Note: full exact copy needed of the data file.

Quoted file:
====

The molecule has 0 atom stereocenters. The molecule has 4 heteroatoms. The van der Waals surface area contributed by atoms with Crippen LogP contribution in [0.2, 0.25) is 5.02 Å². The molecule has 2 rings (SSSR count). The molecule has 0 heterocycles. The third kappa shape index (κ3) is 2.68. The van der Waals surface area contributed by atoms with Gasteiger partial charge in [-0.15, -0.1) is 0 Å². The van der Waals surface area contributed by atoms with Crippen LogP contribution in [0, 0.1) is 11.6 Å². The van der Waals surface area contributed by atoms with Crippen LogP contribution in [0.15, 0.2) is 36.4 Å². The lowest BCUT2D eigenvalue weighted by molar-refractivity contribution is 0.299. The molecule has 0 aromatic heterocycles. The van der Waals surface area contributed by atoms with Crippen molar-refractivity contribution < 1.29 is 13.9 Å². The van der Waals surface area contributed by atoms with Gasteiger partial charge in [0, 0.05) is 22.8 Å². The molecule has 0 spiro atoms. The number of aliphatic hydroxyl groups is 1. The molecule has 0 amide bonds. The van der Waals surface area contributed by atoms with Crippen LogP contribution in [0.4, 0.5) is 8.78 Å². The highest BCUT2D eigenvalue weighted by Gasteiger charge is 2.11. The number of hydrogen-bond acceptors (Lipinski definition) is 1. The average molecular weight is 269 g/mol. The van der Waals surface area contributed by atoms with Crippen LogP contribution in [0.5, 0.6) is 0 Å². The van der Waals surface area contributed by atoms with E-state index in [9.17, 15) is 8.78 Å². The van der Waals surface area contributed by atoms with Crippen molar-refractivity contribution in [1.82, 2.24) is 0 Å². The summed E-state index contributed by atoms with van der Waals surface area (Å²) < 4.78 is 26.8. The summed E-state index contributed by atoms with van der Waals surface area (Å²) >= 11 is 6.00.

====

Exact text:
The molecule has 0 atom stereocenters. The molecule has 4 heteroatoms. The van der Waals surface area contributed by atoms with Crippen LogP contribution in [0.2, 0.25) is 5.02 Å². The molecule has 2 rings (SSSR count). The molecule has 0 heterocycles. The third kappa shape index (κ3) is 2.68. The van der Waals surface area contributed by atoms with Gasteiger partial charge in [-0.15, -0.1) is 0 Å². The van der Waals surface area contributed by atoms with Crippen LogP contribution in [0, 0.1) is 11.6 Å². The van der Waals surface area contributed by atoms with Crippen LogP contribution in [0.15, 0.2) is 36.4 Å². The lowest BCUT2D eigenvalue weighted by molar-refractivity contribution is 0.299. The molecule has 0 aromatic heterocycles. The van der Waals surface area contributed by atoms with Crippen molar-refractivity contribution < 1.29 is 13.9 Å². The van der Waals surface area contributed by atoms with Gasteiger partial charge in [0, 0.05) is 22.8 Å². The molecule has 0 spiro atoms. The number of aliphatic hydroxyl groups is 1. The molecule has 0 amide bonds. The van der Waals surface area contributed by atoms with Crippen LogP contribution in [0.4, 0.5) is 8.78 Å². The highest BCUT2D eigenvalue weighted by Gasteiger charge is 2.11. The number of hydrogen-bond acceptors (Lipinski definition) is 1. The average molecular weight is 269 g/mol. The van der Waals surface area contributed by atoms with Crippen LogP contribution in [0.5, 0.6) is 0 Å². The van der Waals surface area contributed by atoms with E-state index in [9.17, 15) is 8.78 Å². The van der Waals surface area contributed by atoms with Crippen molar-refractivity contribution in [1.82, 2.24) is 0 Å². The summed E-state index contributed by atoms with van der Waals surface area (Å²) < 4.78 is 26.8. The summed E-state index contributed by atoms with van der Waals surface area (Å²) >= 11 is 6.00.